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Egypt in the period prior to the onset of the third dynasty is shrouded in mythology. Archaeological findings place the first indigenous civilization in the south of the country. This was the Badarian culture which was based on a livelihood of hunting, farming and mining. Among the archeological findings of this culture denote objects produced by carving and fine pottery as well as wood and turquoise which were acquired through trading as it did not grow in the region (Simpson 2003).
About 4,000 BC the Naqada occupied Egypt in larger settlements and produced decorated figurines and pottery that were made from either clay or ivory; this indicated that they had a war-like nature. There is archeological evidence of canal irrigation systems as well as burial sites that are advanced. Other archeological findings include implements used in agriculture such as hoes, seed baskets, and sickles. Presence of alien materials to this region such as lapis lazuli would indicate that they practiced external trade and were culturally diverse (Simpson 2003).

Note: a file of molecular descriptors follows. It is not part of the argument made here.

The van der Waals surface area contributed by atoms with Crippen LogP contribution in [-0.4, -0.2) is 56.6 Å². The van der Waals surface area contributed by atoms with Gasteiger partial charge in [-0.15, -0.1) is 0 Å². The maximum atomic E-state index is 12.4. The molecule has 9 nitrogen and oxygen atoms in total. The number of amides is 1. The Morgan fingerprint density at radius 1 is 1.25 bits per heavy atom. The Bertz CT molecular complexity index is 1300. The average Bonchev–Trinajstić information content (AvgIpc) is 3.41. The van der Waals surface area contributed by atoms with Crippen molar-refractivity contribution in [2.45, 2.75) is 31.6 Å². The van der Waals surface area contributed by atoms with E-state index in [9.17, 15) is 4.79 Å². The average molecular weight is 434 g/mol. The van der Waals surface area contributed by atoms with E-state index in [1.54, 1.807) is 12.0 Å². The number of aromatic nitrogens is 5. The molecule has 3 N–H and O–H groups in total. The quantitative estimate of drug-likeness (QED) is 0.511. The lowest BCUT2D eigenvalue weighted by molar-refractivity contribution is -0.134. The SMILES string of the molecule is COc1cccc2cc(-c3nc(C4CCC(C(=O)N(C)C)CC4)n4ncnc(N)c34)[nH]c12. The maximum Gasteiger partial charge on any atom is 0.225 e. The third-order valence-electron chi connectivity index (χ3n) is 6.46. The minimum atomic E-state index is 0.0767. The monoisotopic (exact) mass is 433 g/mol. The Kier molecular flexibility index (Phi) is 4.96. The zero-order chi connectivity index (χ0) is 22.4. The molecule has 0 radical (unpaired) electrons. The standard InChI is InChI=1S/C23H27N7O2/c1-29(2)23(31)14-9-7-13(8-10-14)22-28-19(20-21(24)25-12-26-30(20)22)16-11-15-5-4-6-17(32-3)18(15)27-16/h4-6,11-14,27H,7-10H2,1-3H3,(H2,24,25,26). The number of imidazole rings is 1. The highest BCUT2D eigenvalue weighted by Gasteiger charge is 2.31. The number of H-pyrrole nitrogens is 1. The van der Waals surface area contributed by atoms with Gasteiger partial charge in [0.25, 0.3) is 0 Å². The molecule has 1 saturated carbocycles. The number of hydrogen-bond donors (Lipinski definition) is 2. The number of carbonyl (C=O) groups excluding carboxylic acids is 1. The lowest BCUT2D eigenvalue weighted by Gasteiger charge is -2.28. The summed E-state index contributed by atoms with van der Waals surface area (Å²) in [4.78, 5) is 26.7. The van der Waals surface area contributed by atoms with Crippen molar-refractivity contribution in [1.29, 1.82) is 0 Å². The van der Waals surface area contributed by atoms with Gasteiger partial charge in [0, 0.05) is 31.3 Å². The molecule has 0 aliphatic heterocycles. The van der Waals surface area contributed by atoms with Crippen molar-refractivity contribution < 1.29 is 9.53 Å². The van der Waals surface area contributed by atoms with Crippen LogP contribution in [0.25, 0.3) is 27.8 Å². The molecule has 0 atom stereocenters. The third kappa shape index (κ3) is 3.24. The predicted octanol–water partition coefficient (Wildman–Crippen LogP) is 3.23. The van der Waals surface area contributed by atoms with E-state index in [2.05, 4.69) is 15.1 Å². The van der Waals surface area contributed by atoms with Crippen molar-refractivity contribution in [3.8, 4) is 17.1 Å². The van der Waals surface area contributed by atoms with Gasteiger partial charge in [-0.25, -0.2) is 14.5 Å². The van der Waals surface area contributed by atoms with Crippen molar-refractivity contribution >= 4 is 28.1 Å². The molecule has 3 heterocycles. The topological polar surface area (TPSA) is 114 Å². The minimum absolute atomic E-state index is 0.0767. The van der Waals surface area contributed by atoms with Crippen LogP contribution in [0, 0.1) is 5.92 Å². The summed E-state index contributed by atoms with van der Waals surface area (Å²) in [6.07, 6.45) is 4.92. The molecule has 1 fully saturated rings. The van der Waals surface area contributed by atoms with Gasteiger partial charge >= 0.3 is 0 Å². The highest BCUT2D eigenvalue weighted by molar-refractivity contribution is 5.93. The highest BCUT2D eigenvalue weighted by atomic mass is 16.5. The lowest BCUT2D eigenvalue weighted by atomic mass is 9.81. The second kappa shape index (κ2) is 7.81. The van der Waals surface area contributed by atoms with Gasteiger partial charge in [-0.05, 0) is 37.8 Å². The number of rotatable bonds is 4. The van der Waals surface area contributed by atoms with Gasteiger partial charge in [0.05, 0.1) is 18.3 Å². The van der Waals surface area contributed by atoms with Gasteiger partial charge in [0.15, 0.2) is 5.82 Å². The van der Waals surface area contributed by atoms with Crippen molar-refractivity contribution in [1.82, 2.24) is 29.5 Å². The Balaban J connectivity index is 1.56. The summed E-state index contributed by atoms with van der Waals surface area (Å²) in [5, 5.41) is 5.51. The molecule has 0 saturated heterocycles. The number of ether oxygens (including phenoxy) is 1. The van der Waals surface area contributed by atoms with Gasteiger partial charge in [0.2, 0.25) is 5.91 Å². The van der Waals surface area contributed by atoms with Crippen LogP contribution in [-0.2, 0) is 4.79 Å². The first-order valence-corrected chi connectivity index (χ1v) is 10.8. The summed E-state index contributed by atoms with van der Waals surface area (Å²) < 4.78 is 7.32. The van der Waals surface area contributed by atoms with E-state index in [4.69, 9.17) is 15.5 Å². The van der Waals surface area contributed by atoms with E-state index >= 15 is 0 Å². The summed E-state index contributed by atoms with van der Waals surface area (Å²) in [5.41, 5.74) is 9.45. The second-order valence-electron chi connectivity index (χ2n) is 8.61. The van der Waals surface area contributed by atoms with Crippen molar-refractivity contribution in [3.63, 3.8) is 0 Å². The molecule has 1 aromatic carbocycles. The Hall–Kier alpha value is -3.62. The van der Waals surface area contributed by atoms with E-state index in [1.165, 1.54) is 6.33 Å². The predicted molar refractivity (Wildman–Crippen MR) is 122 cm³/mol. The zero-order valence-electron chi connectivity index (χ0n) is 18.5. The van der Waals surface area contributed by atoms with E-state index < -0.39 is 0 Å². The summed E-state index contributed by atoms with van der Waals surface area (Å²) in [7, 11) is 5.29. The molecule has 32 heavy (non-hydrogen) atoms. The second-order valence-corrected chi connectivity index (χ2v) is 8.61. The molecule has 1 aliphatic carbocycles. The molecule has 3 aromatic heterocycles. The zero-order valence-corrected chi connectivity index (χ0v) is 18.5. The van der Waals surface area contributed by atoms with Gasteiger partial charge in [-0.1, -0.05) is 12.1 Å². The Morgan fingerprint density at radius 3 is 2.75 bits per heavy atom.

Texts found on ancient Egypt include descriptions of such diverse occupations ranging from trial of thieves and lawsuits to veterinary and medical manuals as well as magical spells that were cast against creatures such as scorpions. The literature described by Simpson can be quoted as supporting the livelihood of the Egyptian peasant as a farmer in that there are descriptions that a peasant would plough his field when the sun rose. There is also mention of cattle rising in the period before the third dynasty in particular in the Delta region which was comprised of mostly marshy land (Simpson 2003).
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Most of the knowledge on the livelihood of peasants in Egyptians comes from epigraphic sources, nonliterary and literary writings as well as archeological findings. Epigraphic documentation consists of inscriptional and iconographic records such as texts, reliefs and paintings that were found preserved in their masters tombs. Nonliterary writing on papyrus is also another significant source of the information described above. This includes the Greek Papyri and the Demotic which cover the events of the Ptolemies and Romans reign. They have however been authenticated as also describing the remote past of Egypt and as such the period before the third dynasty (Simpson 2003).
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